Highs and Lows

A 2013 REVIEW AND A LOOK AHEAD

WITH MORE THAN 20,000 farmers growing corn, soybeans, and wheat on five million acres across 15 districts, there is a lot of ground to cover when it comes to the grain farming industry in Ontario. We spoke with the Directors of Grain Farmers of Ontario to get a feel for what is happening across the province – the challenges, issues, and success stories of 2013 – and insight to the year ahead.

SOUTHWEST
Across Ontario, a year of weather extremes began with a wet spring. For District 1 (Essex), “the biggest challenge through the spring was trying to get spraying and side dressing done in a timely manner,” said Director Leo Guilbeault. “And weed emergence was greater than usual because of the moisture.”

Some farmers in District 3 (Lambton) were not even sure they would get their fields planted. “From the central part of my district to the south, soybean planting was done twice, even three times — it was the end of May or the beginning of June before some of us managed to get finished,” recalled Director Dave Park. “That being said, the soybeans turned out pretty good and we ended up with a decent yield.”

District 2 (Kent) Director Mark Huston noted that yields in his area were reflective of how the weather impacted fields this year. “It wasn’t just the corn and soybean crops, the excess moisture also impacted other crops grown in my area – including tomatoes, peppers, and sugar beets. And as if the wet spring wasn’t bad enough, some areas were also hindered by a bone dry August and early September.”

The same was true in neighbouring District 5 (Elgin, Norfolk). “I had soybeans running 30 bushels because of the drought, but five miles away they had 50 bushels because they received just a bit of rain at the right time,” observed Director Scott Persall.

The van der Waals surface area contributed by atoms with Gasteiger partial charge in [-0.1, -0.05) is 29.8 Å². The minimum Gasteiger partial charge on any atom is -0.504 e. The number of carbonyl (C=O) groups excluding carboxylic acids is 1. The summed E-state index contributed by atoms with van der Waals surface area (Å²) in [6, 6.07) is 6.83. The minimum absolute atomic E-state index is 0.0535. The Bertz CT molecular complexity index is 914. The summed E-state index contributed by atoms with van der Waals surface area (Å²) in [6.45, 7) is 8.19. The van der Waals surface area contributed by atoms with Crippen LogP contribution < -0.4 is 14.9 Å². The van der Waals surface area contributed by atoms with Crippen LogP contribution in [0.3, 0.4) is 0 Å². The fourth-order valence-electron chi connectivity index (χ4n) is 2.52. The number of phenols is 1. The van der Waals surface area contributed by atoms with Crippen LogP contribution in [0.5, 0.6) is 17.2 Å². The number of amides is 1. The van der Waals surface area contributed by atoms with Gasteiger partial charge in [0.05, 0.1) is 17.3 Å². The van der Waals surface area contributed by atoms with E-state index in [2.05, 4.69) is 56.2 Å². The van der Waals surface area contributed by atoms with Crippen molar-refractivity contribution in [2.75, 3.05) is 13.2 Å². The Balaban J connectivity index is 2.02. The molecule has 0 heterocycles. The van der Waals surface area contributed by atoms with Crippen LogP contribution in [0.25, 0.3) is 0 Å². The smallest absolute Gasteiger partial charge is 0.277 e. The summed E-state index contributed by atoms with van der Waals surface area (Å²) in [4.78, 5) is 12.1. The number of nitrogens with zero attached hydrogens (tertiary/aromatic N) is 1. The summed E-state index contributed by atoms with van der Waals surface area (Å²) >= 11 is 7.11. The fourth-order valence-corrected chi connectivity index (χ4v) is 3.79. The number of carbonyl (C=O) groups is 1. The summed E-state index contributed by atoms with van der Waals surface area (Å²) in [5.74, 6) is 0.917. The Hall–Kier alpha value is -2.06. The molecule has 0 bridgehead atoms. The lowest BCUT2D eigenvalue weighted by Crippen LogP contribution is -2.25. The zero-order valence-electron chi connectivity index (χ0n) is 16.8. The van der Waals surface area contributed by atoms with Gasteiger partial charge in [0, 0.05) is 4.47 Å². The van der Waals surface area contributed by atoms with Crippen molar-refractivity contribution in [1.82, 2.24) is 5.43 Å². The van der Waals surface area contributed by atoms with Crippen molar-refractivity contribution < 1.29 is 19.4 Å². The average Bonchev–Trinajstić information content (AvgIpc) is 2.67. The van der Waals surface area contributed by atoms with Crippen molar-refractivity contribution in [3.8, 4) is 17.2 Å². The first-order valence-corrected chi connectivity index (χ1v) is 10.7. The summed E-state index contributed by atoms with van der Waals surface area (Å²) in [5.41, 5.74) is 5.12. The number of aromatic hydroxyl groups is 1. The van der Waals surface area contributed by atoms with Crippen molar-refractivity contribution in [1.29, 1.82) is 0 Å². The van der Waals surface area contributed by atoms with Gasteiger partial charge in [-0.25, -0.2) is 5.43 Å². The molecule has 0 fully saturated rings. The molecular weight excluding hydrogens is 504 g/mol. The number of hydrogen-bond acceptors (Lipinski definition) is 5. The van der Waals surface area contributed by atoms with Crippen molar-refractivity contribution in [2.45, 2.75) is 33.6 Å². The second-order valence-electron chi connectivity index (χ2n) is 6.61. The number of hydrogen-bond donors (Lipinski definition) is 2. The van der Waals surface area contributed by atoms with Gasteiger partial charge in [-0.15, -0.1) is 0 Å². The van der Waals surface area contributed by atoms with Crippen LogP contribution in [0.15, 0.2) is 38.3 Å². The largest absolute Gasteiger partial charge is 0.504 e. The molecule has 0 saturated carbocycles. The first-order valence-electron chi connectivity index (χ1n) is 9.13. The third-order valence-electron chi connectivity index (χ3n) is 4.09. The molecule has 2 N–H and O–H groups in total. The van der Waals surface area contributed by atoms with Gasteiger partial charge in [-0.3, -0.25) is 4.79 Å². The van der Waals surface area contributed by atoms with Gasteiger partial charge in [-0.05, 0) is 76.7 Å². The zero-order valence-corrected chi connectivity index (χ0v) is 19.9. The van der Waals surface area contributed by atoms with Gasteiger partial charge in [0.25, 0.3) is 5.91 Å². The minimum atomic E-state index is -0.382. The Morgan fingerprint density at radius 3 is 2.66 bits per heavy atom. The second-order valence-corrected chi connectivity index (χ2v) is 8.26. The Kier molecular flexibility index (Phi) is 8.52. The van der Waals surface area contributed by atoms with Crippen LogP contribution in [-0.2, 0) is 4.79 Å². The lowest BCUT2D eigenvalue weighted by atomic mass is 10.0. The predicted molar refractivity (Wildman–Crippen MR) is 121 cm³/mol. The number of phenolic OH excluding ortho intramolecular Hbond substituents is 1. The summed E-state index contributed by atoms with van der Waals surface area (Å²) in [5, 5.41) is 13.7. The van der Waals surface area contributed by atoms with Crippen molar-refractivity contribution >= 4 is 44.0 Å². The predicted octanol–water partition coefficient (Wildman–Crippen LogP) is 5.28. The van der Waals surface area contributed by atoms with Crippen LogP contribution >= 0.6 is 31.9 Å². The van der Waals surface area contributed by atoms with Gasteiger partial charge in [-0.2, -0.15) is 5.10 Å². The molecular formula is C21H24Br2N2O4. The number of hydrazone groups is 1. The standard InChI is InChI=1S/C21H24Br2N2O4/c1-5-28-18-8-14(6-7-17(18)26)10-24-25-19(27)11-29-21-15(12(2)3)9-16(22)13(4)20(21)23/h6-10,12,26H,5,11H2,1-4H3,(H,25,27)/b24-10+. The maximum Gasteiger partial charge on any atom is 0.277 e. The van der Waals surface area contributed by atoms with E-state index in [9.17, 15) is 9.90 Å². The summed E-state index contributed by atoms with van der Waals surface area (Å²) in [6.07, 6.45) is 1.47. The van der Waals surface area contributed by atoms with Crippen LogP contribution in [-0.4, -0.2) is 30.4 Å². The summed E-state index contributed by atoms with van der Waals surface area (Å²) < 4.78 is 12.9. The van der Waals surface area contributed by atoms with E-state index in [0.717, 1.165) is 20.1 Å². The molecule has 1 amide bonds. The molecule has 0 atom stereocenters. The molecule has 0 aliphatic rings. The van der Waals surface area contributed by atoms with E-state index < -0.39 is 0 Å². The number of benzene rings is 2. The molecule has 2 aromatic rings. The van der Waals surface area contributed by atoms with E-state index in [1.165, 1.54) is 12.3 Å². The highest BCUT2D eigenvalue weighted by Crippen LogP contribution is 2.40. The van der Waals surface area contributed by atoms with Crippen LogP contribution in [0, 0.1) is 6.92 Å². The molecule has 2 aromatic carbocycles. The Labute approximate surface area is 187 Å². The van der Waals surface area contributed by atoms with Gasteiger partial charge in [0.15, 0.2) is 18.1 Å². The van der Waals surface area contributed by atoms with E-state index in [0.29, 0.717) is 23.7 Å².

Joe Thomson, Director for District 4 (Middlesex) said they had some rain during the wheat harvest which made it a challenge to get the crop out of the field. In District 1, the wet weather led to problems with mildew and sprouting issues in wheat; and Guilbeault said this has reignited concerns over wheat grading. “I’ve received quite a few calls over this. Quality issues come up in a year like this, and you want the grading to be accurate and fair. Our biggest concern is the training for the people doing the wheat grading – there needs to be consistency.” Thomson said the problems they have had with wheat and Fusarium have highlighted the need for more research. “We need to put money back into public research, it’s important. We don’t want to see more government cuts.”

Other issues being talked about are the availability and funding of government programs, the availability of treated seed as the Pest Management Regulatory Agency (PMRA) re-evaluates neonicotinoids, and the decline in corn prices.